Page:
If I presented with an optional task for which I have an outcome independent investment $I$, a probability of success $P$ and a reward for success $R$, then I chose to undertake this task iff $PR > I$.
If I presented with an optional task for which I have an outcome independent investment $I$, a probability of success $P$, a reward for success $R$ and a cost of failure $C$, then I chose to undertake this task iff $PR - (1-P)C > I$.
What if the undertaking of this task has a risk of death? How does one begin to determine the cost? Is the cost of death infinite?
In a situation where there is a one in a million chance of death and a fifty fifty chance of getting £10,000,000, I don't know many people who wouldn't give that a go, but that would imply that the cost of death is finite or no mathematician would ever undertake the task.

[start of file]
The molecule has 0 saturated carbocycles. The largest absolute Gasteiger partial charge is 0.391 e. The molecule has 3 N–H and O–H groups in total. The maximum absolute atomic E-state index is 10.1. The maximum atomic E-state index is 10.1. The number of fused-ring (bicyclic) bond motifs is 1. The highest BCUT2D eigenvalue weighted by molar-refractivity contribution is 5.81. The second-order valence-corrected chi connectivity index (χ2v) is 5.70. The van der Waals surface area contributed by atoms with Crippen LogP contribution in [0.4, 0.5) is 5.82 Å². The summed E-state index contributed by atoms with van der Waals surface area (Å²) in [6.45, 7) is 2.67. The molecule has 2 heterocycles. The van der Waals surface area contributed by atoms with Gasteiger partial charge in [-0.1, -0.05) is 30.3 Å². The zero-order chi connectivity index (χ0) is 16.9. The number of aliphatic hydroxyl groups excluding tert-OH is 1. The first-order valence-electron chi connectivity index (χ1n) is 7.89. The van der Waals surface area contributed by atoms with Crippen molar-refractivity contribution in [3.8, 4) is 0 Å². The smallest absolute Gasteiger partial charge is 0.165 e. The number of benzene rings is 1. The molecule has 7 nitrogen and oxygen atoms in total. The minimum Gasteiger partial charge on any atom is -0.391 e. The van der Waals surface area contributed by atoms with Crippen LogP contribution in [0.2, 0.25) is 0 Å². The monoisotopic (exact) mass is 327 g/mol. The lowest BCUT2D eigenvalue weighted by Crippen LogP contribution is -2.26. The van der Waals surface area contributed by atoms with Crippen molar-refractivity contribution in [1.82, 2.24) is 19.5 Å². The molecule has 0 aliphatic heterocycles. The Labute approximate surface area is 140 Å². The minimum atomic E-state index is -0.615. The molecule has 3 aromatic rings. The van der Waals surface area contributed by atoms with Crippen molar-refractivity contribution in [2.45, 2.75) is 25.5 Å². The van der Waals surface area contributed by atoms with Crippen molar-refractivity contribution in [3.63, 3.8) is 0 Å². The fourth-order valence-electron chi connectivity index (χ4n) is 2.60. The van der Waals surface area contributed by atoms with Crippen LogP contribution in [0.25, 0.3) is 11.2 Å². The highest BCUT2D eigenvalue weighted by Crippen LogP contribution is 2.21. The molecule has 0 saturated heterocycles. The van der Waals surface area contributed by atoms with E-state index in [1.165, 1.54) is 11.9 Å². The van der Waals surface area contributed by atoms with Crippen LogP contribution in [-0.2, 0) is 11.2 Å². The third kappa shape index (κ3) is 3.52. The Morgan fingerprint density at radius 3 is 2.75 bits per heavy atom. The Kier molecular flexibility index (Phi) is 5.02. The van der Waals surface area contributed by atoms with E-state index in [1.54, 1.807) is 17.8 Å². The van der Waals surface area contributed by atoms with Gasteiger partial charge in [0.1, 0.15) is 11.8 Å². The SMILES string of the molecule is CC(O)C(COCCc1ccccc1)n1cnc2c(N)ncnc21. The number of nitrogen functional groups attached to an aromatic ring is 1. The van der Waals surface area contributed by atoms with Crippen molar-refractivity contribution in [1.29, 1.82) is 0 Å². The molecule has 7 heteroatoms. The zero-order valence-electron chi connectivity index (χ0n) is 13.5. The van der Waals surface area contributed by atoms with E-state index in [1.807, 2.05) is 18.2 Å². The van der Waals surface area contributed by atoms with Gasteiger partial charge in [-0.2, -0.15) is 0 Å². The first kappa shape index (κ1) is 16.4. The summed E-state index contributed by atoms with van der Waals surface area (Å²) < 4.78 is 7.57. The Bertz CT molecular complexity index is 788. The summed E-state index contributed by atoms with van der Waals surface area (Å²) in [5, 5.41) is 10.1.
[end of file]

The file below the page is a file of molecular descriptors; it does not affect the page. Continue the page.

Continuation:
I suspect the answer is that the problem required context. Let us suppose you leave the handbrake off the car and it rolls down a steep cliff. In this car is a big sack of lovely cash which you were taking the bank. The tide below is rising and you are certain that you have no time to get help so you are faced with the decision as to whether or not you should attempt to climb down to retrieve the cash. There is a chance you could fail (and lose the money) and there is a chance you could die.
How would you quantify death in context?